Guiding Light (known as The Guiding Light before 1975, or simply GL) is an American daytime television drama that is credited by the Guinness Book of World Records as the longest running drama in television and radio history, running from 1937 until 2009. It is also among the longest running broadcast programs in history of any kind, across radio media for 15 years, and then television media for 57 years, being first broadcast five days after President Franklin D. Roosevelt’s second inauguration.
It aired on radio from January 25, 1937, to June 29, 1956, and debuted on CBS Television on June 30, 1952 running for 57 years. The series was expanded from 15 minutes to a half hour in 1968, and then to a full hour on November 7, 1977. The show’s title refers to a lamp in the study of Reverend Dr. John Ruthledge, a major character when The Guiding Light debuted in 1937, that family and residents could see as a sign for them to find help when needed.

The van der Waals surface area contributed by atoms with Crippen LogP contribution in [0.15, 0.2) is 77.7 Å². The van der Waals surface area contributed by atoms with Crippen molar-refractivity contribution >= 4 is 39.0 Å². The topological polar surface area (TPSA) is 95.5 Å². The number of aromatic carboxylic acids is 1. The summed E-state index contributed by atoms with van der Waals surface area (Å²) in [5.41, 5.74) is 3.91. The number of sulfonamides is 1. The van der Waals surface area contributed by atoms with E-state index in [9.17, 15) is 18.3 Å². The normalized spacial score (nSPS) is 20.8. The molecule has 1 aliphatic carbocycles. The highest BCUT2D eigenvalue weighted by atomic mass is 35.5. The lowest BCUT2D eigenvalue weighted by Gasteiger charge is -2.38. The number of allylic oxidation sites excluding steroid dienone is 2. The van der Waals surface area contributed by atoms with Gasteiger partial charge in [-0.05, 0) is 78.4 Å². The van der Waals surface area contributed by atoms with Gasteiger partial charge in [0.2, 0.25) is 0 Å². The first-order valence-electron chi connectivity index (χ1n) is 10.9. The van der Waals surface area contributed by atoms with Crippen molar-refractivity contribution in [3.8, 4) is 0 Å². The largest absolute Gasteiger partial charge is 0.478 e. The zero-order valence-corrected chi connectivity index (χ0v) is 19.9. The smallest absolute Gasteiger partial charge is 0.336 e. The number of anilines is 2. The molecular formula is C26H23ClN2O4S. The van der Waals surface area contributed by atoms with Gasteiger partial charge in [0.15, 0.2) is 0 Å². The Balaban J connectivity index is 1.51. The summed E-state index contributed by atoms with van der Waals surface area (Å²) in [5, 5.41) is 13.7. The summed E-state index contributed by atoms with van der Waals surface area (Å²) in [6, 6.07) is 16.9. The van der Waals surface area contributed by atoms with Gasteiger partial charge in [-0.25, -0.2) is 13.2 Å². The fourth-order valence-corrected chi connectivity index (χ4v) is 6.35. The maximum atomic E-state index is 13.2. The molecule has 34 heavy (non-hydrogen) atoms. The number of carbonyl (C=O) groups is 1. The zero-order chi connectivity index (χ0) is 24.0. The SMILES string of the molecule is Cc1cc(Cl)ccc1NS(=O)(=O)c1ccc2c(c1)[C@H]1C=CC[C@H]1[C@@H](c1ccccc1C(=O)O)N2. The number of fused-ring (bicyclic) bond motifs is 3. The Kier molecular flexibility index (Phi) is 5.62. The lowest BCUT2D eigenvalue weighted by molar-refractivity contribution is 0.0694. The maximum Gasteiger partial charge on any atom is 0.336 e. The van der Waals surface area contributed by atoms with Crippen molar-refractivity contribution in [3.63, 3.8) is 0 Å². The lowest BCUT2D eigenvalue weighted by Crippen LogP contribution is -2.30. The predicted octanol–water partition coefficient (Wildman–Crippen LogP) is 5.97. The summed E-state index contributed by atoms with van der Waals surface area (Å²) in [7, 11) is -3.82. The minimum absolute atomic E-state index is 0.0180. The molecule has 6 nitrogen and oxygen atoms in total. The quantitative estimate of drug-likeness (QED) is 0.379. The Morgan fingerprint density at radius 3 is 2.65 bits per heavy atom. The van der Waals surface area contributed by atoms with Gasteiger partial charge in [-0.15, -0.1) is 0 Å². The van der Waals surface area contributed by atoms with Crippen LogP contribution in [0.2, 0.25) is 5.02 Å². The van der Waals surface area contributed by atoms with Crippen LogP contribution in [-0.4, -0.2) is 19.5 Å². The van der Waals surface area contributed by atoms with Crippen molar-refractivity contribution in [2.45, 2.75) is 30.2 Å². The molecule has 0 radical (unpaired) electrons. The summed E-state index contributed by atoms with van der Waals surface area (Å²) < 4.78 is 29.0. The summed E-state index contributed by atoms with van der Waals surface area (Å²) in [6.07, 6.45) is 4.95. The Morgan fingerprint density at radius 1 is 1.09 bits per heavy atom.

The series was created by Irna Phillips, who based it on personal experiences. After giving birth to a still-born baby at age 19, she found spiritual comfort listening to the on-air sermons of Preston Bradley, a famous Chicago preacher and founder of the People’s Church, a church which promoted the brotherhood of man. It was these sermons that formed the nucleus of the creation of The Guiding Light, which began as a radio show. The original radio show began airing 15 minute episodes on January 25, 1937, on NBC Radio.
The show moved to CBS Radio in 1947. During the period from 1952 to 1956, The Guiding Light existed as both a radio and television serial, with actors recording their performances twice each day the shows aired. The radio broadcast of The Guiding Light ceased production in 1956, ending this overlap.